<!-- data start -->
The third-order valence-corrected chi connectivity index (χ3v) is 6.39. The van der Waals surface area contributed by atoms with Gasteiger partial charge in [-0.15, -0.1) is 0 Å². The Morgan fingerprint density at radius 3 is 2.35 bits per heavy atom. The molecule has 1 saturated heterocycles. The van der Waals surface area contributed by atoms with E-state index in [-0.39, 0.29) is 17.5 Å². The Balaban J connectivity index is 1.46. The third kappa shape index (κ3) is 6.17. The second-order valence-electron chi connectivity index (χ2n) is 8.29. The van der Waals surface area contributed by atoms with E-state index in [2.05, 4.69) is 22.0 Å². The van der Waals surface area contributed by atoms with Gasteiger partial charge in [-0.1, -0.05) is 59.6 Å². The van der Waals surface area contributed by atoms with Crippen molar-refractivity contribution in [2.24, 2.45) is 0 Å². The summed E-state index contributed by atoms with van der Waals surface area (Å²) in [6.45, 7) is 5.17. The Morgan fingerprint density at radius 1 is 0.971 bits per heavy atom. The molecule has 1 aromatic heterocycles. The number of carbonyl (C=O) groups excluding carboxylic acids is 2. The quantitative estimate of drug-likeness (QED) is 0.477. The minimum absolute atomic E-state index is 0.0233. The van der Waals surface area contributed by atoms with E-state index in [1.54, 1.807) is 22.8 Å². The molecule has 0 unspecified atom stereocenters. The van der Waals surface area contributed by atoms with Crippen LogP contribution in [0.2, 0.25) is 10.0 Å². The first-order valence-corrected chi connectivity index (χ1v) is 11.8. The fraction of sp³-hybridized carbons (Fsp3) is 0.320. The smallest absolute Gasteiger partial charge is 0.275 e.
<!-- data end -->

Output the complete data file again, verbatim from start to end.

The third-order valence-corrected chi connectivity index (χ3v) is 6.39. The van der Waals surface area contributed by atoms with Gasteiger partial charge in [-0.15, -0.1) is 0 Å². The Morgan fingerprint density at radius 3 is 2.35 bits per heavy atom. The molecule has 1 saturated heterocycles. The van der Waals surface area contributed by atoms with E-state index in [-0.39, 0.29) is 17.5 Å². The Balaban J connectivity index is 1.46. The third kappa shape index (κ3) is 6.17. The second-order valence-electron chi connectivity index (χ2n) is 8.29. The van der Waals surface area contributed by atoms with E-state index in [2.05, 4.69) is 22.0 Å². The van der Waals surface area contributed by atoms with Gasteiger partial charge in [-0.1, -0.05) is 59.6 Å². The van der Waals surface area contributed by atoms with Crippen molar-refractivity contribution in [2.24, 2.45) is 0 Å². The summed E-state index contributed by atoms with van der Waals surface area (Å²) in [6.45, 7) is 5.17. The Morgan fingerprint density at radius 1 is 0.971 bits per heavy atom. The molecule has 1 aromatic heterocycles. The number of carbonyl (C=O) groups excluding carboxylic acids is 2. The quantitative estimate of drug-likeness (QED) is 0.477. The minimum absolute atomic E-state index is 0.0233. The van der Waals surface area contributed by atoms with E-state index in [1.54, 1.807) is 22.8 Å². The molecule has 0 unspecified atom stereocenters. The van der Waals surface area contributed by atoms with Crippen LogP contribution in [0.2, 0.25) is 10.0 Å². The first-order valence-corrected chi connectivity index (χ1v) is 11.8. The fraction of sp³-hybridized carbons (Fsp3) is 0.320. The smallest absolute Gasteiger partial charge is 0.275 e.